Currently, the State of Illinois owes the district as much as $2.7 million from both the 2015-2016 and 2016-2017 school years, and has yet to pay any mandated categorical payments for special education and transportation in this school year. The state has also paid only five of nine early childhood education payments. That amount will increase to an estimated $4 million owed by the state to the district, if no additional categorical or grant payments are made to the district, the presentation says.
The state is not paying what it owes the Edwardsville School District, due to a backlog of state bills, now totaling more than $12.5 billion.
"Last week, the ISBE informed District 7 that, instead of receiving two of the four mandated quarterly categorical payments for special education and transportation, the district should expect to receive only one mandated categorical payment for the 2016-2017 school year," Andre said in a release. "In addition, the state's ability to pay all of the early childhood grant payments due for this school year is now seriously in doubt."
Because of this grim news, the Edwardsville School District Finance Committee and Board approved resolutions to issue tax anticipation warrants, which borrow against future tax revenue, for the education fund to cover salaries and bills, so the district can complete the 2016-2017 school year and the transportation fund to cover students transportation services to assist in completing the 2016-2017 school year, the presentation states.
The amount requested by the board to borrow for the tax anticipation warrants, which were already expected to breach $4 million has increased to as much as $7 million.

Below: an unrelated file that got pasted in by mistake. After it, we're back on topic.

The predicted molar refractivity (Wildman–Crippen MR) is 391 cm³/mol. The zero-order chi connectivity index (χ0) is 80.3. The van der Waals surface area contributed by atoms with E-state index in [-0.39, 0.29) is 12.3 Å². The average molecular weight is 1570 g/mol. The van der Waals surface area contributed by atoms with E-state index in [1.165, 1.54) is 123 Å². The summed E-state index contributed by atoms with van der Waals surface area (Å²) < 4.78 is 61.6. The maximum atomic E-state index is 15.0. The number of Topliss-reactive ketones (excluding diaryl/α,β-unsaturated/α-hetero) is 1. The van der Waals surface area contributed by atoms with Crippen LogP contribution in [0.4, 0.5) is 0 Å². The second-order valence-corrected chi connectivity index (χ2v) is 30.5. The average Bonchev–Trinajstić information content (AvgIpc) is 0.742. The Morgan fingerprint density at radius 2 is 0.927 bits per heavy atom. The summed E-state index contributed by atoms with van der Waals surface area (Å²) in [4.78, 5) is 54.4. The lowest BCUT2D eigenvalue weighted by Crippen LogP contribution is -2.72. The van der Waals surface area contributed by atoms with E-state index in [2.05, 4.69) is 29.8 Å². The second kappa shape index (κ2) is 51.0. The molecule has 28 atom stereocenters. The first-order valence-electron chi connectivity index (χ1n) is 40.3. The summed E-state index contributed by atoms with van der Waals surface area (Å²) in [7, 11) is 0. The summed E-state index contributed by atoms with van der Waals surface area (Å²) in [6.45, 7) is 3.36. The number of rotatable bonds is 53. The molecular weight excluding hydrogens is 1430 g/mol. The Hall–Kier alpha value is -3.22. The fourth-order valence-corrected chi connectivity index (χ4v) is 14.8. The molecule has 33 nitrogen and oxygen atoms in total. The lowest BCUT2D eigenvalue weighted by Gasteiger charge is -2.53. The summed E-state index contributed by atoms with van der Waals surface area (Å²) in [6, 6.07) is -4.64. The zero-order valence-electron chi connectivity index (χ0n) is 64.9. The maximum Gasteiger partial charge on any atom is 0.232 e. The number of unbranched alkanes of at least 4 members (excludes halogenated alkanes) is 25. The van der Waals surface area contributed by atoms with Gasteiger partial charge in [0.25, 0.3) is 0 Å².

"This would provide the needed cash flow for the district until it begins receiving property tax payments in June and July," Andre said in her presentation. "If the state does not make any categorical payments for special education or any additional early childhood grant payments, it is possible that the district will need to borrow tax anticipation warrants for the education fund to finish the month of April 2017."
Regardless of the categorical payments, the district will have to issue those warrants by May to finish this current school year. The district only holds an estimated $250,000 in its transportation fund, while the state currently owes the district approximately $1.1 million in transportation funding, which is expected to increase to more than $1.6 million by the end of March if no further payments are made to the district from the state.
"As a result of the state's inability to pay District 7, the district currently owes First Student, the district's transportation provider, approximately $900,000," Andre said in her presentation. "Due to the notification that the district will now receive only one of four mandated categorical payments for transportation this school year, the board will have to issue up to $1 million in tax anticipation warrants to finish the school year."
Another result of the state failing to repay the funding it "promised" the district is a $3-$3.5 million budget deficit in the district.
"With the district facing the risk of state oversight, the [Edwardsville] Board of Education must begin making progress toward the June 2019 balanced budget requirement issued by the ISBE while still providing a quality education for District 7 students."